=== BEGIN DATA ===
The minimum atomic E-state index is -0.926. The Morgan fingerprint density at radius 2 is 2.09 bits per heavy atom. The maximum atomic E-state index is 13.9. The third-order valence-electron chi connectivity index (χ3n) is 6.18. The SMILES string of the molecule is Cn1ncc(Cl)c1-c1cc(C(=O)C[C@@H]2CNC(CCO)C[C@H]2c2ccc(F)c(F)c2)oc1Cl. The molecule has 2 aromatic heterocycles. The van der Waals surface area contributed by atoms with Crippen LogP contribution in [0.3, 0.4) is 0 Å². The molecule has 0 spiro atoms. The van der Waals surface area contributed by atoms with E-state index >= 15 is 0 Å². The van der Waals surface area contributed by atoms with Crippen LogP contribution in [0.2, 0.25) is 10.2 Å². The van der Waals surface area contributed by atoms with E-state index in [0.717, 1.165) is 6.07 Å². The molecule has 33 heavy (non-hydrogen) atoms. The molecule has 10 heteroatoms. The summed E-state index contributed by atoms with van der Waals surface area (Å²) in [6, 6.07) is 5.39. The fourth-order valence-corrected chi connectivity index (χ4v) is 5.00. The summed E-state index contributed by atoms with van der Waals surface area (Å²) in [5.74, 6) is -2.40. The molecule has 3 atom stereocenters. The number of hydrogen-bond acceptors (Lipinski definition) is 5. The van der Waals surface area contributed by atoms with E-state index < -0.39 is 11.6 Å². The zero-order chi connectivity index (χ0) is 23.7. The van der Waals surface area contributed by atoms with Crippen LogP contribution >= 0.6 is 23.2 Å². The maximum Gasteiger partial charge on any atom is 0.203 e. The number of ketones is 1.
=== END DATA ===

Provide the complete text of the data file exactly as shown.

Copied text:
The minimum atomic E-state index is -0.926. The Morgan fingerprint density at radius 2 is 2.09 bits per heavy atom. The maximum atomic E-state index is 13.9. The third-order valence-electron chi connectivity index (χ3n) is 6.18. The SMILES string of the molecule is Cn1ncc(Cl)c1-c1cc(C(=O)C[C@@H]2CNC(CCO)C[C@H]2c2ccc(F)c(F)c2)oc1Cl. The molecule has 2 aromatic heterocycles. The van der Waals surface area contributed by atoms with Crippen LogP contribution in [0.3, 0.4) is 0 Å². The molecule has 0 spiro atoms. The van der Waals surface area contributed by atoms with E-state index >= 15 is 0 Å². The van der Waals surface area contributed by atoms with Crippen LogP contribution in [0.2, 0.25) is 10.2 Å². The van der Waals surface area contributed by atoms with E-state index in [0.717, 1.165) is 6.07 Å². The molecule has 33 heavy (non-hydrogen) atoms. The molecule has 10 heteroatoms. The summed E-state index contributed by atoms with van der Waals surface area (Å²) in [6, 6.07) is 5.39. The fourth-order valence-corrected chi connectivity index (χ4v) is 5.00. The summed E-state index contributed by atoms with van der Waals surface area (Å²) in [5.74, 6) is -2.40. The molecule has 3 atom stereocenters. The number of hydrogen-bond acceptors (Lipinski definition) is 5. The van der Waals surface area contributed by atoms with E-state index < -0.39 is 11.6 Å². The zero-order chi connectivity index (χ0) is 23.7. The van der Waals surface area contributed by atoms with Crippen LogP contribution >= 0.6 is 23.2 Å². The maximum Gasteiger partial charge on any atom is 0.203 e. The number of ketones is 1.